Acute and Chronic Sore Throat Bay Area Sore Throat Treatment with Jerome Hester, MD

Most of us have experienced a sore throat at some point in our lives. Commonly this occurs with an upper respiratory tract infection or a cold, is relatively mild, and resolves in a reasonable amount of time either by just allowing it to run its course or occasionally with antibiotics.  

However, there are times when the situation is more significant- either because of the severity of the discomfort or because the symptoms persist for a prolonged period of time. In times like these, we recommend you speak with a physician or otolaryngologist.

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In these cases, a thorough history and examination are necessary to confirm the correct diagnosis and therefore be able to outline the correct treatment. As will be discussed below, the incorrect diagnosis can not only lead to prescribing the wrong medications but can result in a potentially dangerous delay of treatment.  

It is perhaps most convenient to divide symptoms into acute-present for 3 weeks or less- or chronic- those cases lasting greater than 3 weeks.  

Acute Sore Throat

An acute sore throat is most likely to have an infectious cause. The typical viral sore throat will be mild to moderate and resolve in under 7-10 days. Commonly there are other symptoms such as congestion, cough, and possibly a low-grade fever. An acute infectious sore throat can also be caused by bacteria. Determining whether a sore throat present for a few days is viral or bacterial can be difficult. If a patient has not had their tonsils removed, there may be a slightly higher chance of a bacterial cause. Also, the physical examination can reveal white areas (known as exudate) on the tonsils, which would suggest a bacteria. This differentiation between viral or bacterial causes is important for the physician to know whether antibiotics are appropriate.  

Certain other symptoms are important in the history. An acute sore throat that is only on one side raises the possibility of a peritonsillar abscess. This is a severe infection of the area around the tonsil, and if not recognized and treated can become a serious or even fatal infection. Increasing difficulty swallowing, a change in one’s voice, or difficulty breathing all demand urgent evaluation as they suggest an infection that has gone beyond the normal confines of the throat. For example, epiglottitis is an infection of the epiglottis- a structure that normally helps prevent solids or fluids from entering the breathing tube. Such an infection can lead to increased swelling that itself can obstruct breathing. Rapid identification and treatment are necessary to stop this potentially life-threatening situation.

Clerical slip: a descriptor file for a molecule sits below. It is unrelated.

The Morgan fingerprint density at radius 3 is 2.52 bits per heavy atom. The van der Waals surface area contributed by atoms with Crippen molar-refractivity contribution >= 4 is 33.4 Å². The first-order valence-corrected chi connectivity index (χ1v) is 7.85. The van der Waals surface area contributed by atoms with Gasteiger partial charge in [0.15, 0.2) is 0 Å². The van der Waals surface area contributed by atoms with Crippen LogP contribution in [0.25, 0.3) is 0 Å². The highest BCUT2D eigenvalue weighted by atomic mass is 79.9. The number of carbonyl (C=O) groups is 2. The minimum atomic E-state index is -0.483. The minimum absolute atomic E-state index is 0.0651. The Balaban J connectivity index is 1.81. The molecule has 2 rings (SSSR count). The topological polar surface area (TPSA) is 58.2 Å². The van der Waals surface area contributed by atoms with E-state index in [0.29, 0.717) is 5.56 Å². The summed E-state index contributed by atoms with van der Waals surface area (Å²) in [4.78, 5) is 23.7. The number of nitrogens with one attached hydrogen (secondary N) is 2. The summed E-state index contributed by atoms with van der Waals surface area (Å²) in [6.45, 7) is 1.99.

There are also noninfectious causes for an acute sore throat. Perhaps the most common would be reflux esophagitis. Although this more commonly produces a chronic, low-grade irritation, even a single large reflux event can leave the back of one’s throat sore for a few days.  

The reflux can occur during sleep, leaving the patient unaware until they experience a sore throat. Other non-infectious causes can be allergies or the ingestion of a foreign body, although allergies themselves do not actually commonly result in a sore throat.  

Chronic Sore Throat

The incidence of infection-causing a chronic sore throat is low. Occasionally chronic tonsillitis can lead to this. In this condition, even repeated or prolonged antibiotic treatment may not be successful. This is due to the fact that the bacteria can form biofilms, which can be thought of as protective coatings that encase the bacteria, protecting them from both the body’s natural defenses, but also from antibiotic therapy.  

However, in chronic situations, other causes should be considered. Perhaps the most common cause for a long-standing sore throat is reflux esophagitis. Specifically, a type of reflux known as laryngopharyngeal reflux can be an insidious etiology. Rather than being a result of simply too much acid in the stomach, it is caused by the valve at the top of the stomach allowing acid to regurgitate back up into the throat. This can especially be true during the first few hours of laying flat at night. By the time one awakens, the actual reflux has stopped, but the irritation and inflammation caused by the stomach acid is left behind. The patient may also experience slight hoarseness and even a feeling of something stuck in their throat. This known as a “globus” sensation and is due to the swelling in the region.  

Chronic postnasal drip can also lead to a low grade chronic sore throat, although this is probably over-diagnosed as a cause. Typically, the patient will be able to identify the feeling of this discharge and can experience a need to clear their throat. The postnasal drip can certainly be from allergies, but just as frequently can be caused by non-allergic rhinitis or chronic sinusitis.  

Finally, as part of a thorough evaluation, the physician must rule out the possibility of a more serious cause, such as a tumor. Cancers in this part of the body occur at a much higher rate in those individuals who smoke and drink alcohol, but must be suspected in patients with a chronic sore throat, especially when accompanied by hoarseness, true difficulty swallowing, weight loss, or ear pain (otalgia).